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A Magazine for Sheffield

A new democratic and economic settlement is needed for Yorkshire

Democratic Yorkshire is about the people of Yorkshire taking a more independent democratic stance against control by Westminster, while remaining part of the United Kingdom.

Sheffield city from Ringinglow Road (Greenhouse Lane)
Shane Rounce

Democratic Yorkshire is a new but growing community-led initiative. It is about us, the people of Yorkshire, taking a more independent democratic stance against control by Westminster, while remaining part of the United Kingdom.

Times are hard, and like the rest of the world, Yorkshire faces ecological disaster. On top of that, individuals, companies, and communities in the county are struggling in ways never seen before. Some blame this on the pandemic and war in Ukraine, but it is not all the pandemic’s or war’s fault. We know that Yorkshire’s fortunes have been on a downward spiral for decades because we have witnessed and experienced it first-hand.

The current governance arrangements in the United Kingdom are nothing short of a farce.

Central government exercises widespread control over devolved authorities and local government bodies. It controls the finance for many local activities and seeks to micro-manage them, resulting in even minor local decisions being made by Whitehall.

The basic needs and aspirations of ordinary citizens are being overlooked, while central government has become a revolving door, providing access to a self-serving duopoly of representatives of mega multinationals.

It is the over-centralised system of government that is outdated and rotten to its core and needs to change, not just the Prime Minster. Simply outing Boris will change nothing!

We have had enough of this 'devil take the hindmost' politics and economics.

New Constitutional Settlement

We are demanding a new constitution and regional settlement for Yorkshire, similar to regional arrangements in Germany, Switzerland, and elsewhere.

Germany subdivides its population of 83 million into 16 regional Länder. 16% of taxation is raised and allocated locally. Here in Yorkshire, it is 1%.

Within each German region, significant power is further devolved to cities, towns and villages around naturally occurring boundaries – and not administrative convenience. The organisation of these ranges from sets of elected councillors to executive mayors and assemblies.

In Switzerland, citizen participation in decisions is built in through their Constitution. Regional governments - or Canton – make all the major decisions, only referring matters to the Federal government where there is an overlap of interest.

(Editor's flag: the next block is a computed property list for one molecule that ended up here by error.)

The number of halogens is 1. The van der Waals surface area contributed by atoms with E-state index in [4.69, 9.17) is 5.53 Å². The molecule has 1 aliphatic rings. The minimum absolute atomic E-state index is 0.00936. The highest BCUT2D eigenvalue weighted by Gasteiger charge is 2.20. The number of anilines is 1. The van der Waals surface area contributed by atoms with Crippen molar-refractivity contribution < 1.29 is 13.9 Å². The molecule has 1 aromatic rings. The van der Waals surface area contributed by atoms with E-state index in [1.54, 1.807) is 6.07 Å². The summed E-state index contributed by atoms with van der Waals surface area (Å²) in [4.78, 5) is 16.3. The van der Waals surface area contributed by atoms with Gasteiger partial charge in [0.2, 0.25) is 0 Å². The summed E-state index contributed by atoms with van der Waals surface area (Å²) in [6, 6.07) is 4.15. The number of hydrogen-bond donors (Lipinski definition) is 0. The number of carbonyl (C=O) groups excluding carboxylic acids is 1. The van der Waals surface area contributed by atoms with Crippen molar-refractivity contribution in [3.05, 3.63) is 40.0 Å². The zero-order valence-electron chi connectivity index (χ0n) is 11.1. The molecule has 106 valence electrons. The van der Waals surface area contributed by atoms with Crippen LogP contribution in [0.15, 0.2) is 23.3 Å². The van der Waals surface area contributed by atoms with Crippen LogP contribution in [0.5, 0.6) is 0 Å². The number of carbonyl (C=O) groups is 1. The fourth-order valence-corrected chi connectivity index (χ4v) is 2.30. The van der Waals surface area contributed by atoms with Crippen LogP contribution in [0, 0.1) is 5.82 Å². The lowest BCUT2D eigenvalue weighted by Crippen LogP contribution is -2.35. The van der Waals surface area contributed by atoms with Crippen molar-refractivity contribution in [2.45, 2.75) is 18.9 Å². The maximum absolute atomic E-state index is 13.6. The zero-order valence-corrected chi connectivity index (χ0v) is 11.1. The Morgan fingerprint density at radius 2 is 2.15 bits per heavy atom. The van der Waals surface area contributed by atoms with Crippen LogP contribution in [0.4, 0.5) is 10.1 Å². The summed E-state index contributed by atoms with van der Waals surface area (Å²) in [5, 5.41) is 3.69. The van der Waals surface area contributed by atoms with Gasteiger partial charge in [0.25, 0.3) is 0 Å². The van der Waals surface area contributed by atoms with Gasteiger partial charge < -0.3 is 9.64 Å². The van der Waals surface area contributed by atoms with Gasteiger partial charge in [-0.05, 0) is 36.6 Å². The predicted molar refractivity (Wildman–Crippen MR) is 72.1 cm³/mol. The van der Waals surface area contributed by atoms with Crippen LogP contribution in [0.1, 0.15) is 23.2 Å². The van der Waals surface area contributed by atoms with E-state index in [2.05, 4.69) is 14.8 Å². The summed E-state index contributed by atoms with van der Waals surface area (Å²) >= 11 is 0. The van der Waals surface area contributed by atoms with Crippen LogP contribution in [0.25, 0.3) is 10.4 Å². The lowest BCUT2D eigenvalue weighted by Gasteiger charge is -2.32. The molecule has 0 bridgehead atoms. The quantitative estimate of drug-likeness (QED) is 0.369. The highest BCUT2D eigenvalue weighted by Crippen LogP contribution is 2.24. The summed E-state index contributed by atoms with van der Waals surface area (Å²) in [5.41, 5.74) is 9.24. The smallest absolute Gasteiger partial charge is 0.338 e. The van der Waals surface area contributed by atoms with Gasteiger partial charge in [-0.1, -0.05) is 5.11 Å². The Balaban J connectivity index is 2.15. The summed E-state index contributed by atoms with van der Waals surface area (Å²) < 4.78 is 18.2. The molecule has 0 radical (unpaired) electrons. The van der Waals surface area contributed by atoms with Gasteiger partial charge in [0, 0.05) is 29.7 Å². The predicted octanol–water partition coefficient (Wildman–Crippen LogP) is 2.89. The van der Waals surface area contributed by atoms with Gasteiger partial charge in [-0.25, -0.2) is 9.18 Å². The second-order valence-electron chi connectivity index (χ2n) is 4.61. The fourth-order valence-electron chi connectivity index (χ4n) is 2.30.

The Canton will often put a contentious matter to referendum. Not a Brexit-style free-for-all but with independently provided information and knowledge.

‘Do you want a park-and-ride scheme into Geneva? Here are its fairly estimated advantages and here is what it will cost. Discuss calmly and make a choice.’

While few in number and in the early stages, we are in the process of establishing a citizens-led constitutional convention to consider alternative governance arrangements for Yorkshire and come up with a better solution for our citizens. This includes looking at a new economic settlement for the county.

New Economic Settlement

For a moment let us think about the kind of economic future we want for Yorkshire’s children and future generations.

We want an economy that values both the human spirit and the planet. An economy that is driven by the wellbeing and happiness of all of our citizens, instead of the greed of a bunch of elite tycoons. Tycoons most often found to be living outside of the United Kingdom, let alone Yorkshire, with no genuine interest in the place.

The emphasis on increasing income and consumption by so called free market economists may be good for the banking elite and large international corporations, but for the rest of us it far too often leads to a cycle of frustration, disappointment, and despair as people are deliberately encouraged to attempt to keep up with the Joneses or otherwise feel a failure.

Is there a different model? YES!

What are the alternatives to the free-market economics successive central governments appear hell-bent on pursuing?

We have invited guest opinion from across academia, business, and the social sciences to join us at our seminar tomorrow to help answer this important question.

Learn more

Join the seminar and make your contribution, starting at 6.30pm. Details at:

This seminar is being jointly organised with the Festival of Debate and Same Skies Think Tank.

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